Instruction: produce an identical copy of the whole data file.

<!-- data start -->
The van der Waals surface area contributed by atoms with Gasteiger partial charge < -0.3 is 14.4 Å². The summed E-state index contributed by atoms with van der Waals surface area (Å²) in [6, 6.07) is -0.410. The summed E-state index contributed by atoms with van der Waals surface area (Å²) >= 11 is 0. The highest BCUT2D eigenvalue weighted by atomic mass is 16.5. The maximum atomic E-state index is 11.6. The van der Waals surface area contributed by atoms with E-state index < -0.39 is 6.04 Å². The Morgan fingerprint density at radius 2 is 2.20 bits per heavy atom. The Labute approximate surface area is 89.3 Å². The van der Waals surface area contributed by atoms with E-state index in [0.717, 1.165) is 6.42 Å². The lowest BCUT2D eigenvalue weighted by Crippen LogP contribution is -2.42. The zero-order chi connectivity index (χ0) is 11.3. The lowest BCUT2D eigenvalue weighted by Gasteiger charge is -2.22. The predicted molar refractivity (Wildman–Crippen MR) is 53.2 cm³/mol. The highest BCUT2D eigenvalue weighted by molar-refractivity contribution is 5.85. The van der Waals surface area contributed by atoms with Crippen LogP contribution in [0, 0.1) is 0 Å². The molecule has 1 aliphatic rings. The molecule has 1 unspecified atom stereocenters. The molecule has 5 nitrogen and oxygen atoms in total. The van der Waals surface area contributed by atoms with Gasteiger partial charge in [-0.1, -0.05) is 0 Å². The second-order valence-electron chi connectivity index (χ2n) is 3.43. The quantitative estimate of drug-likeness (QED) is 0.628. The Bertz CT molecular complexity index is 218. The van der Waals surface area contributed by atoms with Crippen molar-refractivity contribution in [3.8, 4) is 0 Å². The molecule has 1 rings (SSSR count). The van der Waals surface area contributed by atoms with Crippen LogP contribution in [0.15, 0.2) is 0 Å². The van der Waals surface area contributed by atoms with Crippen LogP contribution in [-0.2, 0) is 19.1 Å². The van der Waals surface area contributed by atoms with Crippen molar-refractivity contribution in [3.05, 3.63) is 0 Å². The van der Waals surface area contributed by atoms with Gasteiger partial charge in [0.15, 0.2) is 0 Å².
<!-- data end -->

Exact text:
The van der Waals surface area contributed by atoms with Gasteiger partial charge < -0.3 is 14.4 Å². The summed E-state index contributed by atoms with van der Waals surface area (Å²) in [6, 6.07) is -0.410. The summed E-state index contributed by atoms with van der Waals surface area (Å²) >= 11 is 0. The highest BCUT2D eigenvalue weighted by atomic mass is 16.5. The maximum atomic E-state index is 11.6. The van der Waals surface area contributed by atoms with E-state index < -0.39 is 6.04 Å². The Morgan fingerprint density at radius 2 is 2.20 bits per heavy atom. The Labute approximate surface area is 89.3 Å². The van der Waals surface area contributed by atoms with E-state index in [0.717, 1.165) is 6.42 Å². The lowest BCUT2D eigenvalue weighted by Crippen LogP contribution is -2.42. The zero-order chi connectivity index (χ0) is 11.3. The lowest BCUT2D eigenvalue weighted by Gasteiger charge is -2.22. The predicted molar refractivity (Wildman–Crippen MR) is 53.2 cm³/mol. The highest BCUT2D eigenvalue weighted by molar-refractivity contribution is 5.85. The van der Waals surface area contributed by atoms with Crippen LogP contribution in [0, 0.1) is 0 Å². The molecule has 1 aliphatic rings. The molecule has 1 unspecified atom stereocenters. The molecule has 5 nitrogen and oxygen atoms in total. The van der Waals surface area contributed by atoms with Gasteiger partial charge in [-0.1, -0.05) is 0 Å². The second-order valence-electron chi connectivity index (χ2n) is 3.43. The quantitative estimate of drug-likeness (QED) is 0.628. The Bertz CT molecular complexity index is 218. The van der Waals surface area contributed by atoms with Crippen molar-refractivity contribution in [3.8, 4) is 0 Å². The molecule has 1 rings (SSSR count). The van der Waals surface area contributed by atoms with Crippen LogP contribution in [0.15, 0.2) is 0 Å². The van der Waals surface area contributed by atoms with Crippen LogP contribution in [-0.2, 0) is 19.1 Å². The van der Waals surface area contributed by atoms with Crippen molar-refractivity contribution in [3.05, 3.63) is 0 Å². The van der Waals surface area contributed by atoms with Gasteiger partial charge in [0.15, 0.2) is 0 Å².